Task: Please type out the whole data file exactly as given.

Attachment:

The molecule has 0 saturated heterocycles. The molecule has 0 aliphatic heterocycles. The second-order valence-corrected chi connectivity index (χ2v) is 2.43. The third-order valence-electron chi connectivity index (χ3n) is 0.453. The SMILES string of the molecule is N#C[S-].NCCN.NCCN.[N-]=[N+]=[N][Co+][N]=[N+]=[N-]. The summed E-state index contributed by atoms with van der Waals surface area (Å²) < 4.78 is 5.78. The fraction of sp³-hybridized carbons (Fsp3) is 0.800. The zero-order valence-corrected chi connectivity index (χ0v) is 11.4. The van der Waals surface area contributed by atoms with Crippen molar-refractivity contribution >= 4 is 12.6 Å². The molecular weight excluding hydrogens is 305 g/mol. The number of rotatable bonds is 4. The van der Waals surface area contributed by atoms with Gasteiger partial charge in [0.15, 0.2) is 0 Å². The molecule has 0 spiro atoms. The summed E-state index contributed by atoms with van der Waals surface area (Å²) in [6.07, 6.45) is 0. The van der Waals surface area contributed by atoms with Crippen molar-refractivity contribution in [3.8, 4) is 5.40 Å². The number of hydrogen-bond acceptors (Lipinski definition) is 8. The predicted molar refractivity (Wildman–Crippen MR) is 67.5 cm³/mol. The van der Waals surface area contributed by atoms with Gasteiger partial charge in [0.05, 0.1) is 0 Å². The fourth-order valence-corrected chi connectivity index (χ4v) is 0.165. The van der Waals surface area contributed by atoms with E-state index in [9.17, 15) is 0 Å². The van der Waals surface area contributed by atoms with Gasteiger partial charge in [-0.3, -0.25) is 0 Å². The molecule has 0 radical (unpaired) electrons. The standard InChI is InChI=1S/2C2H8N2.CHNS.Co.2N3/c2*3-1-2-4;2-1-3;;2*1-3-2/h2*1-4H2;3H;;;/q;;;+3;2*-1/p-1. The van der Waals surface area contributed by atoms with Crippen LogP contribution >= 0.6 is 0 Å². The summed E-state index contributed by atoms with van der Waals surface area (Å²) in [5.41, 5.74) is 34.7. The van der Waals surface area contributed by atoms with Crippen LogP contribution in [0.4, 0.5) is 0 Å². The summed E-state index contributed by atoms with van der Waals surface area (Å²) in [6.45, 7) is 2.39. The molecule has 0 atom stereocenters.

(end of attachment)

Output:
The molecule has 0 saturated heterocycles. The molecule has 0 aliphatic heterocycles. The second-order valence-corrected chi connectivity index (χ2v) is 2.43. The third-order valence-electron chi connectivity index (χ3n) is 0.453. The SMILES string of the molecule is N#C[S-].NCCN.NCCN.[N-]=[N+]=[N][Co+][N]=[N+]=[N-]. The summed E-state index contributed by atoms with van der Waals surface area (Å²) < 4.78 is 5.78. The fraction of sp³-hybridized carbons (Fsp3) is 0.800. The zero-order valence-corrected chi connectivity index (χ0v) is 11.4. The van der Waals surface area contributed by atoms with Crippen molar-refractivity contribution >= 4 is 12.6 Å². The molecular weight excluding hydrogens is 305 g/mol. The number of rotatable bonds is 4. The van der Waals surface area contributed by atoms with Gasteiger partial charge in [0.15, 0.2) is 0 Å². The molecule has 0 spiro atoms. The summed E-state index contributed by atoms with van der Waals surface area (Å²) in [6.07, 6.45) is 0. The van der Waals surface area contributed by atoms with Crippen molar-refractivity contribution in [3.8, 4) is 5.40 Å². The number of hydrogen-bond acceptors (Lipinski definition) is 8. The predicted molar refractivity (Wildman–Crippen MR) is 67.5 cm³/mol. The van der Waals surface area contributed by atoms with Gasteiger partial charge in [0.05, 0.1) is 0 Å². The fourth-order valence-corrected chi connectivity index (χ4v) is 0.165. The van der Waals surface area contributed by atoms with E-state index in [9.17, 15) is 0 Å². The van der Waals surface area contributed by atoms with Gasteiger partial charge in [-0.3, -0.25) is 0 Å². The molecule has 0 radical (unpaired) electrons. The standard InChI is InChI=1S/2C2H8N2.CHNS.Co.2N3/c2*3-1-2-4;2-1-3;;2*1-3-2/h2*1-4H2;3H;;;/q;;;+3;2*-1/p-1. The van der Waals surface area contributed by atoms with Crippen LogP contribution >= 0.6 is 0 Å². The summed E-state index contributed by atoms with van der Waals surface area (Å²) in [5.41, 5.74) is 34.7. The van der Waals surface area contributed by atoms with Crippen LogP contribution in [0.4, 0.5) is 0 Å². The summed E-state index contributed by atoms with van der Waals surface area (Å²) in [6.45, 7) is 2.39. The molecule has 0 atom stereocenters.